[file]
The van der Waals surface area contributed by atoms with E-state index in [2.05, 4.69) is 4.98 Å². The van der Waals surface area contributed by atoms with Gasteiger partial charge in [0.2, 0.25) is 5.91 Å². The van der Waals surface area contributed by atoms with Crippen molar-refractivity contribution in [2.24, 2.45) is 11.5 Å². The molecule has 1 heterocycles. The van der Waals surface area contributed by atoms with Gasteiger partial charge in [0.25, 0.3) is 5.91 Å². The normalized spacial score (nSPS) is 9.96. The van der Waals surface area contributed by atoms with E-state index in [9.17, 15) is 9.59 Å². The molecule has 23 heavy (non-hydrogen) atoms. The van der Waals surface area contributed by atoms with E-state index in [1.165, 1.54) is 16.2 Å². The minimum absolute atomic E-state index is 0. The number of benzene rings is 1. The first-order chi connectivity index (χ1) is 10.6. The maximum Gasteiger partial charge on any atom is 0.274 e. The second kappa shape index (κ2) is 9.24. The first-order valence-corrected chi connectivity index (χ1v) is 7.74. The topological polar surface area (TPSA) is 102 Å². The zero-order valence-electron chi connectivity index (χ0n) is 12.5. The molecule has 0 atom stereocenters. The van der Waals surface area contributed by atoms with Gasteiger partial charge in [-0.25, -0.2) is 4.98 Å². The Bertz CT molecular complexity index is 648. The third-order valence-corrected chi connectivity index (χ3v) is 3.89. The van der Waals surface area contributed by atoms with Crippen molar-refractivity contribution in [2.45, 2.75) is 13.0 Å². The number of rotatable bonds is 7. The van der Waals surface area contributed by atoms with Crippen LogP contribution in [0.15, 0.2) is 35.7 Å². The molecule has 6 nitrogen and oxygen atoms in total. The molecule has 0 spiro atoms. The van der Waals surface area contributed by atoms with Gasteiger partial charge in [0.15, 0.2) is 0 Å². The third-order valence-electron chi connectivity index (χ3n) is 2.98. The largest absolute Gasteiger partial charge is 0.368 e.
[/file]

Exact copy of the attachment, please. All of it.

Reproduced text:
The van der Waals surface area contributed by atoms with E-state index in [2.05, 4.69) is 4.98 Å². The van der Waals surface area contributed by atoms with Gasteiger partial charge in [0.2, 0.25) is 5.91 Å². The van der Waals surface area contributed by atoms with Crippen molar-refractivity contribution in [2.24, 2.45) is 11.5 Å². The molecule has 1 heterocycles. The van der Waals surface area contributed by atoms with Gasteiger partial charge in [0.25, 0.3) is 5.91 Å². The normalized spacial score (nSPS) is 9.96. The van der Waals surface area contributed by atoms with E-state index in [9.17, 15) is 9.59 Å². The molecule has 23 heavy (non-hydrogen) atoms. The van der Waals surface area contributed by atoms with E-state index in [1.165, 1.54) is 16.2 Å². The minimum absolute atomic E-state index is 0. The number of benzene rings is 1. The first-order chi connectivity index (χ1) is 10.6. The maximum Gasteiger partial charge on any atom is 0.274 e. The second kappa shape index (κ2) is 9.24. The first-order valence-corrected chi connectivity index (χ1v) is 7.74. The topological polar surface area (TPSA) is 102 Å². The zero-order valence-electron chi connectivity index (χ0n) is 12.5. The molecule has 0 atom stereocenters. The van der Waals surface area contributed by atoms with Gasteiger partial charge in [-0.25, -0.2) is 4.98 Å². The Bertz CT molecular complexity index is 648. The third-order valence-corrected chi connectivity index (χ3v) is 3.89. The van der Waals surface area contributed by atoms with Crippen molar-refractivity contribution in [2.45, 2.75) is 13.0 Å². The number of rotatable bonds is 7. The van der Waals surface area contributed by atoms with Crippen LogP contribution in [0.15, 0.2) is 35.7 Å². The molecule has 6 nitrogen and oxygen atoms in total. The molecule has 0 spiro atoms. The van der Waals surface area contributed by atoms with Gasteiger partial charge in [0.15, 0.2) is 0 Å². The third-order valence-electron chi connectivity index (χ3n) is 2.98. The largest absolute Gasteiger partial charge is 0.368 e.